As this year’s 16 Days of Activism Against Gender-based Violence concluded, relevant stakeholders made a clarion call: To end stigma, gender discrimination, and all stereotypes against survivors of violence against women and girls. They also recommitted themselves to helping them gain access to training opportunities, health facilities, and other services.
“Streamlining endeavors to help survivors of violence recover from trauma and build social and economic livelihoods is the cornerstone of achieving that target,” said Jacquiline Natepi, Executive Director of the Rural Women Empowerment Organization.
Indeed, the government of South Sudan, the World Bank, the United Nations and other partners are working tooth and nail to synchronize their response strategies to that effect.
A glimmer of hope translated into reality last July, when the World Bank approved a $70-million grant to support a project to boost women’s social and economic empowerment, not least by assisting female entrepreneurs in formalizing and scaling up their business activities.
In South Sudan, violence of different kinds, targeting primarily women and children, is common. Sexual assault rapes included, domestic violence, and early and/or forced marriages are three main categories of violent crimes often committed, with rape, according to Ms. Natepi, frequently used as a weapon of war.
Streamlining endeavors to help survivors of violence recover from trauma and build social and economic livelihoods is the cornerstone of achieving that target
“Survivors of gender-based violence require substantial support to recover from the physical and psychological trauma that they are suffering from,” said Firas Raad, World Bank Country Manager for South Sudan in a recent press release, adding that giving them opportunities to learn new and income-generating skills could also significantly improve their lives.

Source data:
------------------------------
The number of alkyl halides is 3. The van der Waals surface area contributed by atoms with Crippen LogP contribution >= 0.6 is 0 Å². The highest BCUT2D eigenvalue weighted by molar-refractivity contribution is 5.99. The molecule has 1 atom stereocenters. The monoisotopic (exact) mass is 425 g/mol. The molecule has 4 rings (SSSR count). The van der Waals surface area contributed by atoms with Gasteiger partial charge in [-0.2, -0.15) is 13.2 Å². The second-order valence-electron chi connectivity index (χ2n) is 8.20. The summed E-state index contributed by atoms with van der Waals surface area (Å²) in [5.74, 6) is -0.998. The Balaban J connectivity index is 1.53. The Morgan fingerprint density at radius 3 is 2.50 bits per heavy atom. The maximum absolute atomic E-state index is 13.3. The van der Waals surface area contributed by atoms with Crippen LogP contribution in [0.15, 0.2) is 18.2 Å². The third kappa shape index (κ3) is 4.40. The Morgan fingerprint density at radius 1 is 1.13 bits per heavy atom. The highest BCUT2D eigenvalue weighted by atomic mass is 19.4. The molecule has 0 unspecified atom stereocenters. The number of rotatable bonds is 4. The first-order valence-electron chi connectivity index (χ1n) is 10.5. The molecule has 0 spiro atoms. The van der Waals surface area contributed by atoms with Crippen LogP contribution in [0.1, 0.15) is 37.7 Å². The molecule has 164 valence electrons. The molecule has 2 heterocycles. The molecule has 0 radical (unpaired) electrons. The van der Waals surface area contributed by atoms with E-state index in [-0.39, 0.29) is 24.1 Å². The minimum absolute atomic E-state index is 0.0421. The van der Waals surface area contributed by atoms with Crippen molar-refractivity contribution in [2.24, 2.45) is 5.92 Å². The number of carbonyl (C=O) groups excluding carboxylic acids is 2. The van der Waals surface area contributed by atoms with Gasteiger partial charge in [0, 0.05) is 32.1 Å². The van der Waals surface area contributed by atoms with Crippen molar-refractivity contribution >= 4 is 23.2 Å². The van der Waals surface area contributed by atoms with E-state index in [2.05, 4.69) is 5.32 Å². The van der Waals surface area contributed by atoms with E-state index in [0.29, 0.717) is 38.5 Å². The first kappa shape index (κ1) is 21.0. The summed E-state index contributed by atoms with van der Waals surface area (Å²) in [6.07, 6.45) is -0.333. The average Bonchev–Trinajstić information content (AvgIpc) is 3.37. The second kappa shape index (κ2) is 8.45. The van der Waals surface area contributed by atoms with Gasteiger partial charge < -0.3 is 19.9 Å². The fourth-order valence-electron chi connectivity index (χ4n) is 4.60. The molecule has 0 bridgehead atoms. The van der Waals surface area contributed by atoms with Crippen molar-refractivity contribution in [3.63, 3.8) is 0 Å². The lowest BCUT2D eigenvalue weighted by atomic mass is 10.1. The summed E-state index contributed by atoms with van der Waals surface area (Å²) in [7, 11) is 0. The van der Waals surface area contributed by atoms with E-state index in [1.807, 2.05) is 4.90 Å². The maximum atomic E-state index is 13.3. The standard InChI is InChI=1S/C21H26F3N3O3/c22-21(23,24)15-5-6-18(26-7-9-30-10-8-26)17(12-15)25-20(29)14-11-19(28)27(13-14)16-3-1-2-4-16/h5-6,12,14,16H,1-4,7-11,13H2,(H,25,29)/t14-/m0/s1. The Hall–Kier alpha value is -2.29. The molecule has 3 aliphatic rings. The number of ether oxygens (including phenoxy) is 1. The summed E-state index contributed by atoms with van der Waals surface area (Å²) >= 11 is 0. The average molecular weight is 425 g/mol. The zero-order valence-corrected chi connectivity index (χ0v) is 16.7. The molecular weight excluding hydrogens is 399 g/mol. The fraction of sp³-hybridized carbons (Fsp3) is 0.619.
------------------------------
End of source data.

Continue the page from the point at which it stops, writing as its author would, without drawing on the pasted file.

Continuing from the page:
To Gladys Jambi, a Gender Affairs Officer serving with the peacekeeping mission, women’s dreams are being constrained by harmful and deeply ingrained cultural practices, including the stigma and discrimination endured by survivors of gender-based violence.
“UNMISS is working with line ministries and other partners to respond to and prevent rapes and related acts of violence,” she said. “We do our best to provide prevention and response mechanisms, and accord the protection survivors need while working to hold perpetrators accountable.”
Helping survivors recover and participate fully in civic and economic spheres of life would not only give women a meaningful boost, but the country as a whole as well, believes Aya Benjamin, South Sudan’s Minister of Gender, Child and Social Welfare.
“Empowering women will no doubt make our nation more prosperous and peaceful,” she said, adding that improving their financial situation is a key area to address.
“As they reach basic financial security, they are more likely to afford vital health services, send their children to school, and better service in more leadership positions at all levels of government. In other words, they become agents of change in their communities.”
Gladys Jambi eloquently summed up the aspirations of all and sundry.
“I have only one wish, and that is to see a South Sudan where peace and security prevail and where women, girls, men, and boys are given equal opportunities, without fear and favour.”